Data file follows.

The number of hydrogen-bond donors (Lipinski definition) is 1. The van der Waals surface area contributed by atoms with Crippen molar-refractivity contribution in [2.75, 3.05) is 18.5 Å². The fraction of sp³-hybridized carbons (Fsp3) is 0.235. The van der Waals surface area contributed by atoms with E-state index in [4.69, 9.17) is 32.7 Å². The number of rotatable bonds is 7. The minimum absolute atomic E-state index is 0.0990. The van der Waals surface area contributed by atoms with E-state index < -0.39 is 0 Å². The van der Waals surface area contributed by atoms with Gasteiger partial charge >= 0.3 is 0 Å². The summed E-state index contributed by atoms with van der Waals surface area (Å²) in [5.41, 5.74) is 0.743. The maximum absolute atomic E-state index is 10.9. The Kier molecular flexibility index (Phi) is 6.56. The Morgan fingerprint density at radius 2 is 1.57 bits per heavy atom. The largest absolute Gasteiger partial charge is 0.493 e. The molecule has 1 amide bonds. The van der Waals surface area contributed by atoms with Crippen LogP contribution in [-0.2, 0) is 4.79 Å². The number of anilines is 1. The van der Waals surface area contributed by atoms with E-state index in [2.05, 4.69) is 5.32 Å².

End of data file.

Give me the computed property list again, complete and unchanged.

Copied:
The number of hydrogen-bond donors (Lipinski definition) is 1. The van der Waals surface area contributed by atoms with Crippen molar-refractivity contribution in [2.75, 3.05) is 18.5 Å². The fraction of sp³-hybridized carbons (Fsp3) is 0.235. The van der Waals surface area contributed by atoms with E-state index in [4.69, 9.17) is 32.7 Å². The number of rotatable bonds is 7. The minimum absolute atomic E-state index is 0.0990. The van der Waals surface area contributed by atoms with E-state index < -0.39 is 0 Å². The van der Waals surface area contributed by atoms with Gasteiger partial charge >= 0.3 is 0 Å². The summed E-state index contributed by atoms with van der Waals surface area (Å²) in [5.41, 5.74) is 0.743. The maximum absolute atomic E-state index is 10.9. The Kier molecular flexibility index (Phi) is 6.56. The Morgan fingerprint density at radius 2 is 1.57 bits per heavy atom. The largest absolute Gasteiger partial charge is 0.493 e. The molecule has 1 amide bonds. The van der Waals surface area contributed by atoms with Crippen LogP contribution in [-0.2, 0) is 4.79 Å². The number of anilines is 1. The van der Waals surface area contributed by atoms with E-state index in [2.05, 4.69) is 5.32 Å².